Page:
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Downton Abbey, Knitting & History

Sep 3, 2013

The time: the early decades of the 20th century; the place: England. More specifically, it’s a castle in Hampshire, England, filled with lords and ladies, maids and footmen, butlers and chauffeurs. Have you guessed yet?

I bet many of you have. It’s that wonderful fictitious television world called Downton Abbey.

While I didn’t discover the show until Season 2 was well underway, I caught up quickly. My husband (a very unlikely fan!) and I bought the first two seasons on DVD, spent hours glued to the television, and finished just in time to watch Season 3 when it aired last January. We’re counting the months until the fourth season comes to PBS in January 2014.

Beyond the show’s compelling story, interesting characters, gorgeous sets, stunning clothes, and the dichotomy between “upstairs” and “downstairs” is the historical context. Life in Britain during the years of Downton Abbey (from the sinking of the Titanic in 1912 into the 1920s) changed dramatically. Things would never be same again.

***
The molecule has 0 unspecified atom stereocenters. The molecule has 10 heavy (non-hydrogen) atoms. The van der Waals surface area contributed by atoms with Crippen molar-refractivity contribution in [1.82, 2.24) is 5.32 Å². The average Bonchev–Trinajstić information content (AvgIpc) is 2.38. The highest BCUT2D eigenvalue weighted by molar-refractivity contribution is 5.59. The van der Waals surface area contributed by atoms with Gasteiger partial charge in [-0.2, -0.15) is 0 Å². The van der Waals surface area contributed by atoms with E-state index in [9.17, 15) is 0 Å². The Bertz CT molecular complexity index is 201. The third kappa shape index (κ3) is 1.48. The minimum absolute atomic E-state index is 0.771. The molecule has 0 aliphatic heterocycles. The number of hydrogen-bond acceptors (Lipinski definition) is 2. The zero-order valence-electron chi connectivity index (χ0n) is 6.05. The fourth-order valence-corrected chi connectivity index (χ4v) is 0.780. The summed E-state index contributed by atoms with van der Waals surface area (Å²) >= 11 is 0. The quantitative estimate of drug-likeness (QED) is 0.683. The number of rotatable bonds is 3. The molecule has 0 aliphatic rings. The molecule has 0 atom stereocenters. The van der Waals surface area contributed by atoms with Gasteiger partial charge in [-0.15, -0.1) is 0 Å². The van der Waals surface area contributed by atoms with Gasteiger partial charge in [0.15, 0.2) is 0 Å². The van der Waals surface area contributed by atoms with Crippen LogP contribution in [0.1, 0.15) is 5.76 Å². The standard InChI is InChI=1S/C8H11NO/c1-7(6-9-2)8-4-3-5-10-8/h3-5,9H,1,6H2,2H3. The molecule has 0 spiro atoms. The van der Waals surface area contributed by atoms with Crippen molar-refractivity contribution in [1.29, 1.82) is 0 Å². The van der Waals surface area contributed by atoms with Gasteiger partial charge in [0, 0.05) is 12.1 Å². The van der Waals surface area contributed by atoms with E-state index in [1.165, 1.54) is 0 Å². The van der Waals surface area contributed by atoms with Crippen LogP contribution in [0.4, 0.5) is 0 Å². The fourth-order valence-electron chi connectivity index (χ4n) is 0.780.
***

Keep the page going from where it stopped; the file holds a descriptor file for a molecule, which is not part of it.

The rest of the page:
It is within that historical context and with my personal affection for Downton Abbey that we bring you The Unofficial Downton Abbey Knits, a special issue from Interweave’s PieceWork magazine! It’s available for pre-order now.

Upstairs: Scrollwork Traveling Coat by Vicki Square. Photos by Joe Hancock. Upstairs: Garden Bouquet Shawl by Kyoko Nakayoshi Upstairs: Dressing for Dinner—Lady's Waistcoat by Sarah Wilson

You will find articles that set the scene—from “The Life and Times of Highclere Castle” (the “real” Downton Abbey) to Beeton’s Book of Household Management (a must-have compendium for any downstairs cook) and “Knitting Comforts for the Troops” (knitters produced prodigious quantities of warm clothing and other items for servicemen and the wounded during World War I).

Downstairs: Felted Cloche Hat by Eileen Lee Downstairs: Footman's Vest by Anne Modesitt World War I Hot-Water Bottle Cover by Susan Strawn

And talented knitwear designers have created an exciting array of projects—twenty-seven classic knitting patterns in all—for upstairs, downstairs, and wartime knitting. The photographs included here provide a glimpse.  

Whether you want to dress up or down, dine in elegance or in the kitchen, attend the opera or a county fair, the patterns in these pages will provide you with infinite options.

The entire team who worked to bring you The Unofficial Downton Abbey Knits welcomes you. We so hope you enjoy our venture into another time and another place.

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